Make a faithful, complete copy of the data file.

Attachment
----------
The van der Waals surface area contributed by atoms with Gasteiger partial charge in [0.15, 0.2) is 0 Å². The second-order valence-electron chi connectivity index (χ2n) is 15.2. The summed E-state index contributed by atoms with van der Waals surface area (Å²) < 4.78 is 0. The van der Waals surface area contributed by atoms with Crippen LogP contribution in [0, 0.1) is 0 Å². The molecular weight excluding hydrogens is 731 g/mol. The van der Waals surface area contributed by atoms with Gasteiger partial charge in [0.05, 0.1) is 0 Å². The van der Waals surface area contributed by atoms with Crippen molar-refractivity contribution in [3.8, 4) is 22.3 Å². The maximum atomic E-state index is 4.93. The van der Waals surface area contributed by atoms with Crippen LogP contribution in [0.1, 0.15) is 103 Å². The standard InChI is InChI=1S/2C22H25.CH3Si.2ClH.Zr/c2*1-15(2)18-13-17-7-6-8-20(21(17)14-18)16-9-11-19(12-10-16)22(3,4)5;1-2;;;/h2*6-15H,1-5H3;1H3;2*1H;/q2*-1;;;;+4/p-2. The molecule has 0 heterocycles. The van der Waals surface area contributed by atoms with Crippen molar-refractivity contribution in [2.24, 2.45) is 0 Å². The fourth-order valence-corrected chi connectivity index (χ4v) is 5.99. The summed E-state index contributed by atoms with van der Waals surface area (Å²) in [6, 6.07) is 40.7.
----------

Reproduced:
The van der Waals surface area contributed by atoms with Gasteiger partial charge in [0.15, 0.2) is 0 Å². The second-order valence-electron chi connectivity index (χ2n) is 15.2. The summed E-state index contributed by atoms with van der Waals surface area (Å²) < 4.78 is 0. The van der Waals surface area contributed by atoms with Crippen LogP contribution in [0, 0.1) is 0 Å². The molecular weight excluding hydrogens is 731 g/mol. The van der Waals surface area contributed by atoms with Gasteiger partial charge in [0.05, 0.1) is 0 Å². The van der Waals surface area contributed by atoms with Crippen molar-refractivity contribution in [3.8, 4) is 22.3 Å². The maximum atomic E-state index is 4.93. The van der Waals surface area contributed by atoms with Crippen LogP contribution in [0.1, 0.15) is 103 Å². The standard InChI is InChI=1S/2C22H25.CH3Si.2ClH.Zr/c2*1-15(2)18-13-17-7-6-8-20(21(17)14-18)16-9-11-19(12-10-16)22(3,4)5;1-2;;;/h2*6-15H,1-5H3;1H3;2*1H;/q2*-1;;;;+4/p-2. The molecule has 0 heterocycles. The van der Waals surface area contributed by atoms with Crippen molar-refractivity contribution in [2.24, 2.45) is 0 Å². The fourth-order valence-corrected chi connectivity index (χ4v) is 5.99. The summed E-state index contributed by atoms with van der Waals surface area (Å²) in [6, 6.07) is 40.7.